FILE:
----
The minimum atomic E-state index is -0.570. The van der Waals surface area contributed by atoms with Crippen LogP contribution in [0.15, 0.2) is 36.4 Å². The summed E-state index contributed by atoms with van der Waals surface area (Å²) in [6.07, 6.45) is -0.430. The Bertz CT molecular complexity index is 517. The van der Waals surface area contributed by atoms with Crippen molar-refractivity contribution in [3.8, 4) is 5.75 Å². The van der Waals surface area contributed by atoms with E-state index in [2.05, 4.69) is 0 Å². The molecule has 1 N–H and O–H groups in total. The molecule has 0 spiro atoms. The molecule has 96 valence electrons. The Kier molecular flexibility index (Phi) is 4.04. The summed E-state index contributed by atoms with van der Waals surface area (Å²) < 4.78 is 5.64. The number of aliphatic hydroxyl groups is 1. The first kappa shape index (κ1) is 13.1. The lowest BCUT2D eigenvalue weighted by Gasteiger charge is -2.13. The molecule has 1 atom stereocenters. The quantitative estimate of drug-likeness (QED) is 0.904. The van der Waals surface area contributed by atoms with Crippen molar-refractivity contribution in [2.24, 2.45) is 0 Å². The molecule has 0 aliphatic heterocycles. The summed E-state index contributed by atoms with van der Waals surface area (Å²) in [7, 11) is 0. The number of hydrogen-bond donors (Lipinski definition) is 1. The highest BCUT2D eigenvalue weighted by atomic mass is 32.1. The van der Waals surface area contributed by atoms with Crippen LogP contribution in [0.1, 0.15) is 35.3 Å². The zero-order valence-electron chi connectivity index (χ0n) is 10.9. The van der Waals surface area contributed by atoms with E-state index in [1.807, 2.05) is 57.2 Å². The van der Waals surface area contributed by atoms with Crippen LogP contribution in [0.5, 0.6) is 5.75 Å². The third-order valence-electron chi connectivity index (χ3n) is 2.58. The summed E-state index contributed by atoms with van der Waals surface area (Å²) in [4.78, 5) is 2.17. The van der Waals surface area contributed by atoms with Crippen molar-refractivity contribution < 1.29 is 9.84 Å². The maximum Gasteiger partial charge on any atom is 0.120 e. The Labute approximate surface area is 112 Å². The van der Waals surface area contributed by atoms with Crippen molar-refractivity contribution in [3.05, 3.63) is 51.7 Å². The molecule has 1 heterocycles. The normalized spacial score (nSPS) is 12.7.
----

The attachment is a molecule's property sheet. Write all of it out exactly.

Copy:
The minimum atomic E-state index is -0.570. The van der Waals surface area contributed by atoms with Crippen LogP contribution in [0.15, 0.2) is 36.4 Å². The summed E-state index contributed by atoms with van der Waals surface area (Å²) in [6.07, 6.45) is -0.430. The Bertz CT molecular complexity index is 517. The van der Waals surface area contributed by atoms with Crippen molar-refractivity contribution in [3.8, 4) is 5.75 Å². The van der Waals surface area contributed by atoms with E-state index in [2.05, 4.69) is 0 Å². The molecule has 1 N–H and O–H groups in total. The molecule has 0 spiro atoms. The molecule has 96 valence electrons. The Kier molecular flexibility index (Phi) is 4.04. The summed E-state index contributed by atoms with van der Waals surface area (Å²) < 4.78 is 5.64. The number of aliphatic hydroxyl groups is 1. The first kappa shape index (κ1) is 13.1. The lowest BCUT2D eigenvalue weighted by Gasteiger charge is -2.13. The molecule has 1 atom stereocenters. The quantitative estimate of drug-likeness (QED) is 0.904. The van der Waals surface area contributed by atoms with Crippen molar-refractivity contribution in [2.24, 2.45) is 0 Å². The molecule has 0 aliphatic heterocycles. The summed E-state index contributed by atoms with van der Waals surface area (Å²) in [7, 11) is 0. The number of hydrogen-bond donors (Lipinski definition) is 1. The highest BCUT2D eigenvalue weighted by atomic mass is 32.1. The van der Waals surface area contributed by atoms with Crippen LogP contribution in [0.1, 0.15) is 35.3 Å². The zero-order valence-electron chi connectivity index (χ0n) is 10.9. The van der Waals surface area contributed by atoms with E-state index in [1.807, 2.05) is 57.2 Å². The van der Waals surface area contributed by atoms with Crippen LogP contribution in [0.5, 0.6) is 5.75 Å². The third-order valence-electron chi connectivity index (χ3n) is 2.58. The summed E-state index contributed by atoms with van der Waals surface area (Å²) in [4.78, 5) is 2.17. The van der Waals surface area contributed by atoms with Crippen molar-refractivity contribution < 1.29 is 9.84 Å². The maximum Gasteiger partial charge on any atom is 0.120 e. The Labute approximate surface area is 112 Å². The van der Waals surface area contributed by atoms with Crippen molar-refractivity contribution in [3.05, 3.63) is 51.7 Å². The molecule has 1 heterocycles. The normalized spacial score (nSPS) is 12.7.